Thursday, August 29, 2013

The Virtual Law Office

Law is the next big thing to go wireless, as a new trend of virtual law offices moves lawyers out of traditional offices and enables them to practice at home or in satellite offices. As technology continues to evolve at an extremely fast pace, the State Bar of Arizona, in addition to many other state bars across the country, will be forced to take a deeper look at how these new practices will be managed and regulated.

Essentially, the idea behind virtual law offices is to make lawyers more accessible to clients, while also removing some of the geographical boundaries that may limit a lawyer’s scope of practice. For example, a lawyer licensed in one state may set up a home office and provide legal services, via the Internet and cloud computing, to clients all over the world. However, some states are not entirely ready to allow this type of practice to occur. A Podcast by the Jennings Strouss managing attorney, J. Scott Rhodes, addresses the issues presented by virtual law offices by stating that if a lawyer, not licensed in Arizona, spends more than six months a year in Arizona, and provides services for a client in a different state, he or she may be engaging in the unauthorized practice of law in Arizona. Inevitably, many discussions have ensued regarding this traditional regulatory stance and how, or if, it should be reconsidered to keep pace with the evolution of technologically savvy business practices.

Today’s culture and society is becoming increasingly mobile. Individuals do not necessarily live, or conduct all of their business and personal matters, in one state. The idea of a virtual law office seems beneficial to both lawyers and clients should either party move to a different state, because they would be able to maintain their already established attorney-client relationship. Additionally, virtual law offices provide an opportunity for solo and small firms to expand their client base and generate more business despite geographic boundaries. The client-driven market for online legal services is forcing lawyers and firms to become more creative and accessible; however, the lag in pliability of some current regulations can make adoption and expansion of virtual law offices difficult.

Maintaining compliance with current regulations regarding technology use in a law practice can be a tall order. An example of this is a rule that has been adopted by the American Bar Association permitting a lawyer to provide “temporary” legal services, to be handled by lawyers outside of their jurisdiction. The issue is the gray area that exists surrounding the word “temporary.”  The difference between temporary and permanent can be the difference between authorized and unauthorized practice of law. Should a lawyer be found to have engaged in the unauthorized practice of law, he or she could be disqualified from becoming a member of the state bar. While there are many benefits of a virtual law office, the risks involved are a deterrent to some lawyers considering engaging in this type of practice.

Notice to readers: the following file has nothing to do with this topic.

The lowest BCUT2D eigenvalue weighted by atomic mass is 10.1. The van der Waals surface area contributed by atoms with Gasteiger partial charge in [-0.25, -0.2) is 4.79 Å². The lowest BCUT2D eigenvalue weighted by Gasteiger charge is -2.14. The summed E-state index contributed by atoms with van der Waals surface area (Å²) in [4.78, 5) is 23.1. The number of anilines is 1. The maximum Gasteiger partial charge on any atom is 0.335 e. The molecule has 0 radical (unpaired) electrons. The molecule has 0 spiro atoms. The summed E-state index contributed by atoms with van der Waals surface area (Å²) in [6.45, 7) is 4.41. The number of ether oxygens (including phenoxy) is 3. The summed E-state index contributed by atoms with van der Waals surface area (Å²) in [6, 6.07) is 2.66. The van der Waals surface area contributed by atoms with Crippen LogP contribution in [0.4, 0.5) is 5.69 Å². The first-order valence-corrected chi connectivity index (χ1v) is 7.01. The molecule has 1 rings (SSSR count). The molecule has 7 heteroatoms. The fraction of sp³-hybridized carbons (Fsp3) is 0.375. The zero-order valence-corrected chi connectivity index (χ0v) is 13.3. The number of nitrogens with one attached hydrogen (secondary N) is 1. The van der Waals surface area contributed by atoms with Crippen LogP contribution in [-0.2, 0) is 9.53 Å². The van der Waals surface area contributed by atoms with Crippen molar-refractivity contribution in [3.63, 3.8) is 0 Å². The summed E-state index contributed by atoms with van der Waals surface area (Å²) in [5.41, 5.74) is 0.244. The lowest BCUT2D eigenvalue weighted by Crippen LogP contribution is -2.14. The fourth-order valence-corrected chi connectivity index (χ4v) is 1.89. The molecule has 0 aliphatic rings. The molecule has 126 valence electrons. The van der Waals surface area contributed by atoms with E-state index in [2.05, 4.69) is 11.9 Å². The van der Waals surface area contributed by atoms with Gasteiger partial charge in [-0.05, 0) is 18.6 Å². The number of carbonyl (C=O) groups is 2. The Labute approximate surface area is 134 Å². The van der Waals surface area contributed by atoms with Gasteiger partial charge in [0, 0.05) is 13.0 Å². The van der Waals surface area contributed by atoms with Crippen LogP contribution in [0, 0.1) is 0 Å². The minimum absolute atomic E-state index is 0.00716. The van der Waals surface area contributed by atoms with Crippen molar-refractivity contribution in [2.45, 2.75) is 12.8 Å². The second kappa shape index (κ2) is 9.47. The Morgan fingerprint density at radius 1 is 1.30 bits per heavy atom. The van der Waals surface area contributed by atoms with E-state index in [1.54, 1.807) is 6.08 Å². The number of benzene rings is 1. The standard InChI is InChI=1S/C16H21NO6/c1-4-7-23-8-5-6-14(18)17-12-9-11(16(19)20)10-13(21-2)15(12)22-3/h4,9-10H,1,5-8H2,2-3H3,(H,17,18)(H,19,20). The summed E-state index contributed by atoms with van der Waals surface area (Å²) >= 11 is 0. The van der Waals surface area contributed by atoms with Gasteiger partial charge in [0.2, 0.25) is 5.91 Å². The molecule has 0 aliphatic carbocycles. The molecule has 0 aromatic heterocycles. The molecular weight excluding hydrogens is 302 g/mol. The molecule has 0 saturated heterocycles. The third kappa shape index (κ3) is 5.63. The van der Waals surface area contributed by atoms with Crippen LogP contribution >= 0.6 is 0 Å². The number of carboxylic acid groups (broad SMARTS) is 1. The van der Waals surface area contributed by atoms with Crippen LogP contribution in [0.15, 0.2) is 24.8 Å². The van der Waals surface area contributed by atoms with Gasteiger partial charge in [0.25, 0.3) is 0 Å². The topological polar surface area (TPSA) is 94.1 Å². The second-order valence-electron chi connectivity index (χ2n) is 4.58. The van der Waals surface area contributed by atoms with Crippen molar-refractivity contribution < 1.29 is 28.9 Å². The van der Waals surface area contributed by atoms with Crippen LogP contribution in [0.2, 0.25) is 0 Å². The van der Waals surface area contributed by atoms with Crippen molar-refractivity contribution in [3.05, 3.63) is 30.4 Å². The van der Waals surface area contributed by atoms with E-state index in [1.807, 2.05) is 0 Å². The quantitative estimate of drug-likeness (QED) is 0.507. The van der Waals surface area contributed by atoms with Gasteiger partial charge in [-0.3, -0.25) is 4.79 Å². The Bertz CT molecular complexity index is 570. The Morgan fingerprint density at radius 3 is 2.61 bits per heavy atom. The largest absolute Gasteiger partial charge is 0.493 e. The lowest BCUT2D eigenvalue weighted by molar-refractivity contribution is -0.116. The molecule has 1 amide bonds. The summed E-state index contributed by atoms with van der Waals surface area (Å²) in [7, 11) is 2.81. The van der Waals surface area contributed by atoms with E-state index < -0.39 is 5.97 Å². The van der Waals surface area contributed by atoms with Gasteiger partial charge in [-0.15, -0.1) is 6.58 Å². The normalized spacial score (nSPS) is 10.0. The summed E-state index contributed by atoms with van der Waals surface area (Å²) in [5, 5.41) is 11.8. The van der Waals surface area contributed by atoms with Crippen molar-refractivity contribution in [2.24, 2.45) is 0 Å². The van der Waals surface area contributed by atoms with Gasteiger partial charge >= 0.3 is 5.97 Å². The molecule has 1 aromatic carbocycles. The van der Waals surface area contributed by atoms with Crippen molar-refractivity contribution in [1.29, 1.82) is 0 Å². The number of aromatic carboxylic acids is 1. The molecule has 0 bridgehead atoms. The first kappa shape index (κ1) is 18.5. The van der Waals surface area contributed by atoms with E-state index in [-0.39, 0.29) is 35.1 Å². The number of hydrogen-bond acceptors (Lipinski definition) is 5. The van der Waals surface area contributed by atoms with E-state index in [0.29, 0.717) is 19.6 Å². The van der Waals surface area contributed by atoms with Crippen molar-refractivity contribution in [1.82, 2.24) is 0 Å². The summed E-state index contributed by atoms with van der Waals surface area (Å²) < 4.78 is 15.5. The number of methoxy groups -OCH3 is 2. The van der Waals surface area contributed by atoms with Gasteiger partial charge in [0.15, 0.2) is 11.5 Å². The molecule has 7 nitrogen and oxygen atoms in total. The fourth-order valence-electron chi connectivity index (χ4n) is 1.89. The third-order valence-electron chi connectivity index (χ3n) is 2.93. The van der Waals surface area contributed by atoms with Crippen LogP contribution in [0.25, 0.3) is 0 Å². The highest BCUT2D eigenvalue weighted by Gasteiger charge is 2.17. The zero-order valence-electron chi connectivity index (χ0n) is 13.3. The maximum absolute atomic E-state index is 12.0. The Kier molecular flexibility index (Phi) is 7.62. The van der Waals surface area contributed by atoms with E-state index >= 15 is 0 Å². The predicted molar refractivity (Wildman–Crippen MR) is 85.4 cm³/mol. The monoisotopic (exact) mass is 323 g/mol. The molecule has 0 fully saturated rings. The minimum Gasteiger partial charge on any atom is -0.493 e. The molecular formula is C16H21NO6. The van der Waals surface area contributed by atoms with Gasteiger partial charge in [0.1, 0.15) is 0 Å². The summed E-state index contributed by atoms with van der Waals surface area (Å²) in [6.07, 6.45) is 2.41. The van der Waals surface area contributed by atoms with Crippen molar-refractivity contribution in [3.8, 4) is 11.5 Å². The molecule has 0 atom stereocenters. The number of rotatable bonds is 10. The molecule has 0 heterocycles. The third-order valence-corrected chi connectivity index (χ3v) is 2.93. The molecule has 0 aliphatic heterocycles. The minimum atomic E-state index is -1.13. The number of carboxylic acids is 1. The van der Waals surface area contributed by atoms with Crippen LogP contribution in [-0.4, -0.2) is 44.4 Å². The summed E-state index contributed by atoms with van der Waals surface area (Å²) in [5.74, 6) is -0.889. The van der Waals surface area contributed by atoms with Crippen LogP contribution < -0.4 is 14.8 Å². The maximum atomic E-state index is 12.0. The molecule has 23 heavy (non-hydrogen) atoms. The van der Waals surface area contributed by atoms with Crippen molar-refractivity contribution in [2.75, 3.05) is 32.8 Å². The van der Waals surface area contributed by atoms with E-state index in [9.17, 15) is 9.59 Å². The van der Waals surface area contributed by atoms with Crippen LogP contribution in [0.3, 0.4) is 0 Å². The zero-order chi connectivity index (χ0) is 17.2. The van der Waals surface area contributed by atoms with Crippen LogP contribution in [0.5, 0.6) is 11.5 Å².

From a consumer standpoint, the increasing availability of law services via the internet provides alternative, more convenient, and lower cost ways to have their legal needs met. There are, however, two major issues that hinder this movement to virtual law offices privacy and security. Similar to the accommodations made by banks to secure client information when banking transitioned online, lawyers must establish tight security measures to ensure their clients’ information remains confidential and safe.  All states now permit the use of email communication with clients, but any form of unencrypted email runs the risk of access by a third party. Several have issued ethics opinions related to technology use and requirements for protecting client information. The State Bar of Arizona has, in fact, addressed this issue in an ethics opinion, which states that an attorney using electronic files has the responsibility to take competent and reasonable steps to assure that the client’s information is not disclosed to third parties. Nationwide, regulators of the legal profession have not yet uniformly determined a specific sets of standards of acceptable security precautions for the use of technology in law practices.

The advancement of virtual law offices is hindered by current regulations and differing ethics opinions. To its credit, the law of regulating lawyers is trying to keep up with all the new technologies, but isn’t there yet. In the meantime, it appears that the technology and the creativity of lawyers will be ahead of regulation on this issue. If regulation and enforcement of these rules become more standardized, the progression of virtual law practices will take off, potentially providing increased client access to justice, and business growth opportunities for lawyers.
Post a Comment